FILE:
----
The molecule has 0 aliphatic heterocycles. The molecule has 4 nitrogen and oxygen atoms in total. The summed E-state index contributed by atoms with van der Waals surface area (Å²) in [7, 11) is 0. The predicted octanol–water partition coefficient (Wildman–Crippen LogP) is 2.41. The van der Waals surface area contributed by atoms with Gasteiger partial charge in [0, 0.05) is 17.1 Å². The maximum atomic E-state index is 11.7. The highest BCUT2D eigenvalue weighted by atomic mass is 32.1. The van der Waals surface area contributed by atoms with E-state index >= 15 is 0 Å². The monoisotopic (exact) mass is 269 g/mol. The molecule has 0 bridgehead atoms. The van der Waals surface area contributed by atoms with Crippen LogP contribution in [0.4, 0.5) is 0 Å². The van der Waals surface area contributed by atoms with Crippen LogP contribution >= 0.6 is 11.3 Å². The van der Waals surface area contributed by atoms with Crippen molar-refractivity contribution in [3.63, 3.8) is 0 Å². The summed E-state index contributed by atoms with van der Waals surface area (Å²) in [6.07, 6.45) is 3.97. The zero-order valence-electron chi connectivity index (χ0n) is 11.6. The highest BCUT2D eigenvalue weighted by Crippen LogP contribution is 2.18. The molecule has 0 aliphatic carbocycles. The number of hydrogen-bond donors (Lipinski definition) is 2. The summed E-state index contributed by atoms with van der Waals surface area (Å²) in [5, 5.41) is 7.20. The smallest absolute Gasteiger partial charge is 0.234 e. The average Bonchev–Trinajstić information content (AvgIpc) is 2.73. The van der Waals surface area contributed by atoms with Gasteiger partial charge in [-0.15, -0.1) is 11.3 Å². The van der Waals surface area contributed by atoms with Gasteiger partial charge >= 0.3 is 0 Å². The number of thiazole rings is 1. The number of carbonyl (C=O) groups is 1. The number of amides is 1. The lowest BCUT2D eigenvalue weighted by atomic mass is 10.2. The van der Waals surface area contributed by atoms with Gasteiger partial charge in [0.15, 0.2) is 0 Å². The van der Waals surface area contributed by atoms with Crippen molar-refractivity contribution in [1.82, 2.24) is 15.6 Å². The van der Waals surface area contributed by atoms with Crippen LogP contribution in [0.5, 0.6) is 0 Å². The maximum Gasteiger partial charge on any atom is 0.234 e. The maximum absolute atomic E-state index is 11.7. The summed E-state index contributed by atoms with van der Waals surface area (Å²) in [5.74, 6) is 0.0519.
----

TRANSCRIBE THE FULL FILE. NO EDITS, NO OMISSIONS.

The molecule has 0 aliphatic heterocycles. The molecule has 4 nitrogen and oxygen atoms in total. The summed E-state index contributed by atoms with van der Waals surface area (Å²) in [7, 11) is 0. The predicted octanol–water partition coefficient (Wildman–Crippen LogP) is 2.41. The van der Waals surface area contributed by atoms with Gasteiger partial charge in [0, 0.05) is 17.1 Å². The maximum atomic E-state index is 11.7. The highest BCUT2D eigenvalue weighted by atomic mass is 32.1. The van der Waals surface area contributed by atoms with E-state index >= 15 is 0 Å². The monoisotopic (exact) mass is 269 g/mol. The molecule has 0 bridgehead atoms. The van der Waals surface area contributed by atoms with Crippen LogP contribution in [0.4, 0.5) is 0 Å². The van der Waals surface area contributed by atoms with Crippen LogP contribution >= 0.6 is 11.3 Å². The van der Waals surface area contributed by atoms with Crippen molar-refractivity contribution in [3.63, 3.8) is 0 Å². The summed E-state index contributed by atoms with van der Waals surface area (Å²) in [6.07, 6.45) is 3.97. The zero-order valence-electron chi connectivity index (χ0n) is 11.6. The highest BCUT2D eigenvalue weighted by Crippen LogP contribution is 2.18. The molecule has 0 aliphatic carbocycles. The number of hydrogen-bond donors (Lipinski definition) is 2. The summed E-state index contributed by atoms with van der Waals surface area (Å²) in [5, 5.41) is 7.20. The smallest absolute Gasteiger partial charge is 0.234 e. The average Bonchev–Trinajstić information content (AvgIpc) is 2.73. The van der Waals surface area contributed by atoms with Gasteiger partial charge in [-0.15, -0.1) is 11.3 Å². The van der Waals surface area contributed by atoms with Gasteiger partial charge >= 0.3 is 0 Å². The number of thiazole rings is 1. The number of carbonyl (C=O) groups is 1. The number of amides is 1. The lowest BCUT2D eigenvalue weighted by atomic mass is 10.2. The van der Waals surface area contributed by atoms with Gasteiger partial charge in [0.15, 0.2) is 0 Å². The van der Waals surface area contributed by atoms with Crippen molar-refractivity contribution in [1.82, 2.24) is 15.6 Å². The van der Waals surface area contributed by atoms with Crippen LogP contribution in [0.5, 0.6) is 0 Å². The maximum Gasteiger partial charge on any atom is 0.234 e. The maximum absolute atomic E-state index is 11.7. The summed E-state index contributed by atoms with van der Waals surface area (Å²) in [5.74, 6) is 0.0519.